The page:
One trick is to lightly sponge clean water onto the inked surface. This will allow the surface to absorb moisture and expand hopefully at the same rate as the backing , hopefully eliminating wrinkles and bubbles .
On this install , I still had problems with uneven expansion . And with the paper drying out before I could get an entire strip up on the wall. So, while I was pasting the back, I also sprinkled a little water on the back and mixed it in with the paste . This did seem to even out moisture , and also help the material remain moist and workable during the installation .
In addition, I also had trouble with the edges of the paper drying out before I could get a full strip up on the wall. Part of this was because it’s winter time and the furnace was blowing hot air into the room and drying out the paper. My counter-attack was, again, to sprinkle a little water onto the back, to hydrate the material more. Also, once I had pasted a strip and rolled it up (see below), I dipped the edges into about 1/8″ of clean water. And then wrapped the pasted material in a plastic trash bag and allowed to book for a few minutes before hanging . This is standard procedure with wallpaper. Actually, what worked better was to paste, book, bag, and then just before hanging to dip the ends into water. This seemed to keep everything wet and workable better and longer.
Despite all this, some small bubbles did remain in the paper. As the paper dried, though, they flattened out.
When you book a strip of wallpaper, customarily you fold the top 1/3 down and the bottom 2/3 up. This keeps paste from smearing all over everything, and makes each strip shorter and easier to handle. And allows you to get the top section of the pattern lined up with that on the previous strip , before unfolding the bottom section and working that against the wall.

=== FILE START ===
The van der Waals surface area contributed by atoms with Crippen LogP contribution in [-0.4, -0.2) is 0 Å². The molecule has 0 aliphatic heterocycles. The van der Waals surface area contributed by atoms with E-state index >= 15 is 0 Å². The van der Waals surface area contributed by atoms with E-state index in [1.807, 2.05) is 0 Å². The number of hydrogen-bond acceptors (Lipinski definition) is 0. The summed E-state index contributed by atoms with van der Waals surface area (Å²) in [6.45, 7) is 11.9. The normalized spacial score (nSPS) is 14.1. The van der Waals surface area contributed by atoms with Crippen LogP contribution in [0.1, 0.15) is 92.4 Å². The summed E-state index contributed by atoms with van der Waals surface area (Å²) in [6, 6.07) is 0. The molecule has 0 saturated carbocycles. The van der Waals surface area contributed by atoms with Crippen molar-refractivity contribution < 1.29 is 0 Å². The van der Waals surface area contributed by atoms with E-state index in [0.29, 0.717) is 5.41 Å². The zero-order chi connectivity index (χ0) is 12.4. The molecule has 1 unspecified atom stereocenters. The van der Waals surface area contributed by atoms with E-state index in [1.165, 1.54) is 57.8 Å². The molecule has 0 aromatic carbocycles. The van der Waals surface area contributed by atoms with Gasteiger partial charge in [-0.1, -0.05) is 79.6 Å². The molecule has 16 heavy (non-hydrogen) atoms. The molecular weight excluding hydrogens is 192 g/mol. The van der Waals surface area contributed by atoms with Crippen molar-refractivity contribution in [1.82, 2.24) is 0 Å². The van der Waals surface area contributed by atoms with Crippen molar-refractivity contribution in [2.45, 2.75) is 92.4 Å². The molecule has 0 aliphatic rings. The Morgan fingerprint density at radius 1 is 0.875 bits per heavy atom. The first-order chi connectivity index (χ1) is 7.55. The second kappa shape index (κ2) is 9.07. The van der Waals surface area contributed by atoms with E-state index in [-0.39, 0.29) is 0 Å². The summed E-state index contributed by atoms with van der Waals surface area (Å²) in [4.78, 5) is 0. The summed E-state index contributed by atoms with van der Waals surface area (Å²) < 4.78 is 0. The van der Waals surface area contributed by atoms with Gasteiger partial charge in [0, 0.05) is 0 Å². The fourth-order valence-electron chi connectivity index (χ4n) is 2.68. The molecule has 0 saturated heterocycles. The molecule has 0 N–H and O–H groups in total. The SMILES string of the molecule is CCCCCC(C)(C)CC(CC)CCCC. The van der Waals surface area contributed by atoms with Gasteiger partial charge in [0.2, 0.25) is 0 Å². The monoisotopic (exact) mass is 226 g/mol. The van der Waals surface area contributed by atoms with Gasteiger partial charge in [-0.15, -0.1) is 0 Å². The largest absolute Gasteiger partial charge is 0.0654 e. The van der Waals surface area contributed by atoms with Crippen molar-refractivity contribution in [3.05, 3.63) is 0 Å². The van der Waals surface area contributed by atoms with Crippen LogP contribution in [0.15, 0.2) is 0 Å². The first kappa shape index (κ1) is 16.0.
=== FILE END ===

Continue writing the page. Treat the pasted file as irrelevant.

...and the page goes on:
But it’s a little different handling a narrower border that’s maybe 12′-15′ long. What I do to make this manageable is to book the material in accordion pleats . See photo. Then I can unfold just a small section, work it into place, and then move along the strip, smoothing just a small section at a time against the wall.
Actually, with this install, I positioned my sections against the wall temporarily, to get the whole 15′ strip up there. And then went back and smoothed each section against the wall, working out bubbles and warps , and ensuring that the frieze was pressed tightly against the wall at both top and bottom .
There were four strips around the top of this dining room. On each strip I used a different install method. By the time I was done, I had learned how the material wanted to be treated.
The homeowners are in love with this period-authentic look for their vintage bungalow. The husband said it was like Christmas, because they had waited for so long to have this room completed, and now it’s finally finished and beautiful!